When he was in college, Andy went on a mission trip to India and fell in love with the people there. That trip sparked a deep and abiding desire to serve widows and orphans around the world. I'll be honest, at times we wondered what was going on with Andy. He would load up everything he owned, spend his last dollar getting to India, and then give away everything he had while there. He has been critically ill with meningitis in a foreign, "developing" country. He has been down to his last penny, not knowing how he would pay his bills, when God miraculously intervened and provided a way. But Andy always said there is no safer place to be than the center of God's will. His life of ministry has certainly proven that time and again.

As Andy once put it on his Facebook page, "Just because you aren't serving widows and orphans doesn't mean God didn't ask you to." He and his beautiful wife, Susan, spend every moment focused on just that. They now support four orphanages in India, Ghana, and Haiti. Their company, Chunky Junk, sells jewelry hand made by a group of ladies in Dehli, India with proceeds going directly to the support of these orphanages. I have a couple of beautiful pieces that I would love to show you if you're interested in seeing the craftsmanship up close. You can be certain that in buying this jewelry, you are participating in a ministry that truly loves the Lord first and then loves every neighbor, especially the least among us.

I hope you will consider supporting Andy and Susan in their ministry efforts. Be blessed!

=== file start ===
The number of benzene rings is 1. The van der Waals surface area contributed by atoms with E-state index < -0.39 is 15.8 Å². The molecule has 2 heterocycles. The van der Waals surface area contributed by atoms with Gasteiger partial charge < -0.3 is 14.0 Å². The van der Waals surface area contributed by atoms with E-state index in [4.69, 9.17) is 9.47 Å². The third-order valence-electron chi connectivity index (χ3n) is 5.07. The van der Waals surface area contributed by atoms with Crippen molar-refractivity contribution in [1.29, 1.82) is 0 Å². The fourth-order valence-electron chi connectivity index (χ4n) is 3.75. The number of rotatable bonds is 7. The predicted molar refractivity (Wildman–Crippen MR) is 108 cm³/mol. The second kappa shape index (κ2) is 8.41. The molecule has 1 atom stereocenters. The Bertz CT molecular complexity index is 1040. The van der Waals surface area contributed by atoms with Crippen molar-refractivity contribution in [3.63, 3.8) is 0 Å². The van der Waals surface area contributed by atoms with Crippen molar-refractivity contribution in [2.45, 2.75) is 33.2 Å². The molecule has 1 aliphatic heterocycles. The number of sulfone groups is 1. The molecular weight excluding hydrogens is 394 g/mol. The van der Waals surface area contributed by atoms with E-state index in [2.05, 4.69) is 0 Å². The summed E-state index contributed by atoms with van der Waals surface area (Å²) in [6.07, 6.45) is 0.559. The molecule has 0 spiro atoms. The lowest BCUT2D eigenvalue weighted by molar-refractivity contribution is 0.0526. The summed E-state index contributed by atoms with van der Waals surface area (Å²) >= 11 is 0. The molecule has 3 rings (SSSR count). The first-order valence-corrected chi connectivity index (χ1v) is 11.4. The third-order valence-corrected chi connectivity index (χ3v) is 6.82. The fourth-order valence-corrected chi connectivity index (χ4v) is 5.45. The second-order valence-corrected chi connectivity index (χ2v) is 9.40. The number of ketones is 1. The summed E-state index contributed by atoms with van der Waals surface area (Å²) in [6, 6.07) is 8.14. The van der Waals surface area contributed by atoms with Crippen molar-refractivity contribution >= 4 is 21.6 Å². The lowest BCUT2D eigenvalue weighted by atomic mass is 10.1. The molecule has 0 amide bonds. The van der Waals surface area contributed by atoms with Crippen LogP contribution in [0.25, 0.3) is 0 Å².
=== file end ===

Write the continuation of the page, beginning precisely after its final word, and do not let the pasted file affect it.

Friday, February 4, 2011

Jeopardy (or the Big Nerd that lives at my house)

Sitting here watching Jeopardy, I am reminded of how I used to intentionally make my sister think I was a genius. My dad had a laptop for work (back when laptops were the size of washing machines) and on it was a Jeopardy computer game. I discovered that if you played the game up to "Final Jeopardy" and then turned the computer off, the next time you played it would be the exact same game (I think you know where we're going here). So I would play the game up to the end, turn the computer off, and then find my unsuspecting little sister and invite her to play with me. Since I rarely invited her to play anything with me (especially where she wasn't required to be my servant, the student, or a secretary), she was usually more than happy to accommodate my request. The rest is relatively easy to guess; she was amazed that I knew the gross national product of Lichtenstein and the scientific name of the dung beetle. I know, I'm pathetic.

As an adult, I watch Jeopardy almost every night. It is the only show that I will stop what I'm doing to watch. I love the feeling I get when I know an answer that none of the contestants knows. Never mind the fact that I'm sitting in the comfort of my own home with absolutely no pressure to know the correct response. Never mind that there is no chance I'm going to win any money due to my intellectual prowess. Never mind that I am not risking humiliation in front of millions of Americans if I don't happen to get categories that I am knowledgeable about (do millions of Americans watch Jeopardy?) I sit on my couch and make fun of how "dorky" the contestants are while they're "chatting up" Alex Trebec (hello. you're watching Jeopardy, you big nerd.) And then I race Darrell to see if I can answer before he does. It doesn't matter that he's not playing. And heaven forbid I get the final jeopardy question correct. The gloating is, I'm sure, unbearable. Darrell just tunes me out.

I'm not sure why I felt it necessary to write a blog entry about this topic. It's not something I'm proud of (although if you happen to be at my house while Jeopardy is on, you might beg to differ). The Jeopardy Tournament of Champions is my Super Bowl. I am a big nerd. It's part of my charm.

Thankful

Dear Senator Collins (and McCain), My seven year old son Caleb has cystic fibrosis and I want to THANK YOU from the bottom of my heart for...